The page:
In the code above block, we created a useEffect hook that will handle our application’s side effects because we won’t be able to run the animation for the application without it. Next, we define the canvas with the useRef and then get the canvas’s context which we set as 2D. We provided a render function that takes in the frameCount and the draw function, and we also provided it with the animationFrameId, which we set to the window.requestAnimationFrame() method. The window.requestAnimationFrame() method then calls the render function recursively

The window.requestAnimationFrame() method informs the browser that you want an animation performed. You can read more about the window.requestAnimationFrame() method here. Next, we provide a cleanup function to the useEffect hook. This cleanup function takes in the window.cancelAnimationFrame(), which calls and cancels the animationFrameId.

Import the file into App.js, and with that, run yarn start to view the animation in the browser.


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Building a blank canvas that accepts drawings

When building a canvas for accepting drawings or graphics, we have to take note of the mouse movements. We are interested in three (3) of those mouse movements. onMouseDown, onMouseUp, onMouseMove:

  • onMouseDown: The drawing starts when we hold the mouse down (Holding the mouse’s left key or double-tapping when using the trackpad on a laptop).
  • onMouseUp: The drawing stops whenever we stop holding the mouse down (when we stop holding the left key of the mouse or stop double-tapping when using the trackpad on a laptop).
  • onMouseMove: The drawing follows the movement of the mouse while the mouse is being held down.

We will write functions for handling those mouse movements. Create another file and name it Drawing.jsx. This file will hold the code that will allow us to draw on the canvas.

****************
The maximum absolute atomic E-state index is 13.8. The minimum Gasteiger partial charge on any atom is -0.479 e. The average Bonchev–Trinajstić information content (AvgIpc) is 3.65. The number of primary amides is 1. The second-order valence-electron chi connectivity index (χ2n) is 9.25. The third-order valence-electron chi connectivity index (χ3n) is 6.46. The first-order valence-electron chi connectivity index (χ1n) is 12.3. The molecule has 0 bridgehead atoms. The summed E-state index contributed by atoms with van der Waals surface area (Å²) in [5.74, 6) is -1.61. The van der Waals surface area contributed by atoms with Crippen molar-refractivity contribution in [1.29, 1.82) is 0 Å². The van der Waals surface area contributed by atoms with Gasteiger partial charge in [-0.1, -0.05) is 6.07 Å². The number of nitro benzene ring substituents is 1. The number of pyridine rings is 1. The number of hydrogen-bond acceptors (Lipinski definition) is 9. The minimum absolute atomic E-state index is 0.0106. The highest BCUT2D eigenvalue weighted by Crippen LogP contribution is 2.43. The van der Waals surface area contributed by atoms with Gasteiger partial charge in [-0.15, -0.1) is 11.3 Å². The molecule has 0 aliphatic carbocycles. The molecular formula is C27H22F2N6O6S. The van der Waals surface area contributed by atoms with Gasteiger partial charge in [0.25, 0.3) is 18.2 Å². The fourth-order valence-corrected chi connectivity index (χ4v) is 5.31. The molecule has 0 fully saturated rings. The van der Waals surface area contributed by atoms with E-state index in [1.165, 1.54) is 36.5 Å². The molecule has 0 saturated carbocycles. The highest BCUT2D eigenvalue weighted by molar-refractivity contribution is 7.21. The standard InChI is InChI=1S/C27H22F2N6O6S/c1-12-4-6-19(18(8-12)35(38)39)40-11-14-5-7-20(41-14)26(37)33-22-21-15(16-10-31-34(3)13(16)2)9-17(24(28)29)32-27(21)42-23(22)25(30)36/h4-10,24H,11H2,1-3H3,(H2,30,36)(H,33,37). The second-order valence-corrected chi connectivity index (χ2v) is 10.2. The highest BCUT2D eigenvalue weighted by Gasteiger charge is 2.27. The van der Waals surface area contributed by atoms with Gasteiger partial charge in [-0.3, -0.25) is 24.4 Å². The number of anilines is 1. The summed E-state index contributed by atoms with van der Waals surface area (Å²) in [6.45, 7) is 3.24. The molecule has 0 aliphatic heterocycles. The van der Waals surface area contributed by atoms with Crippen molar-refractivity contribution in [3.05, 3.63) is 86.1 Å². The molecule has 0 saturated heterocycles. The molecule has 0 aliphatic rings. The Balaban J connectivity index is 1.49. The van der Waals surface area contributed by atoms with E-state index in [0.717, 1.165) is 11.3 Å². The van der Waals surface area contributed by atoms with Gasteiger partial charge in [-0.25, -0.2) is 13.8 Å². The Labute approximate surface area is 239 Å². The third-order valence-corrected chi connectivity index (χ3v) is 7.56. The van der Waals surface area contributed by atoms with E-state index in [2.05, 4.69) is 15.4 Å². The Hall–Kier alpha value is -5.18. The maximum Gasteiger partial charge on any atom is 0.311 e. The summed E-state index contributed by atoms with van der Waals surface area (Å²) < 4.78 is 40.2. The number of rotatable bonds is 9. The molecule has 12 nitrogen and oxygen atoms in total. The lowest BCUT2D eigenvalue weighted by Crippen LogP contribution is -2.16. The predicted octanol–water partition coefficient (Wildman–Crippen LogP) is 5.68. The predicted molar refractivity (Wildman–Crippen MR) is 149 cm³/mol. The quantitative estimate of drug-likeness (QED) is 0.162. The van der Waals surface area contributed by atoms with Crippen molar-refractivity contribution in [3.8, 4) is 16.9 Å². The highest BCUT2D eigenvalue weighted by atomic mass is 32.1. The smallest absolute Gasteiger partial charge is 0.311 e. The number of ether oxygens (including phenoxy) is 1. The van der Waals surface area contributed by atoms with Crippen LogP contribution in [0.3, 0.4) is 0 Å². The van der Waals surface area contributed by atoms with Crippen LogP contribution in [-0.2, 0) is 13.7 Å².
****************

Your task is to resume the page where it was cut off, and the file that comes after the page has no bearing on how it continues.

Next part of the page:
import { useEffect, useRef, useState } from 'react';
export default function Drawing() {
  const [drawing, setDrawing] = useState(false);
  const canvasRef = useRef(null);
  const ctxRef = useRef(null);

  return (

In the code block above, we created a ref event for interacting with the canvas, and then we passed the ref to the canvas along with the three mouse movements. The second ref event is for storing the context so that we can use it when drawing on the canvas.

const startDraw = ({ nativeEvent }) => {
  const { offsetX, offsetY } = nativeEvent;
  ctxRef.current.moveTo(offsetX, offsetY);

const stopDraw = () => {

const draw = ({ nativeEvent }) => {
  if (!drawing) return;
  const { offsetX, offsetY } = nativeEvent;
  ctxRef.current.lineTo(offsetX, offsetY);

const clear = () => {

The code block above holds the functionalities that fire off the various mouse events. In the startDraw function, we pulled out the nativeEvent from the available browser events. Then we pulled out the offsetX and offsetY of the mouse event to know the mouse’s position at any point on the canvas. We then set the state of the drawing to true. In the stopDraw function, we called the closePath() method and then set the state of the drawing to true. An if check was set in the draw function, which returns immediately whenever there is no drawing on the canvas. A clear function was added to enable the clearing of the canvas when done with the drawing.

// Import, state and ref events

useEffect(() => {
  const canvas = canvasRef.current;
  // For supporting computers with higher screen densities, we double the screen density
  canvas.width = window.innerWidth * 2;
  canvas.height = window.innerHeight * 2; = `${window.innerWidth}px`; = `${window.innerHeight}px`;
  // Setting the context to enable us draw
  const ctx = canvas.getContext('2d');
  ctx.scale(2, 2);
  ctx.lineCap = 'round';
  ctx.strokeStyle = 'blue';
  ctx.lineWidth = 20;
  ctxRef.current = ctx;
}, []);

// Drawing functionalities

We imported the useEffect hook to manage the application’s side effects in the code block above. The context used is the 2D context, and we set the properties for the canvas. Import the code in the App.js so that it can be seen in the browser



This article taught about the Canvas API. The use of the Canvas API ranges from building signature pads for remote companies to data visualization and real-time video processing. The methods used in this article can be improved upon and used to develop complex animations and even game graphics.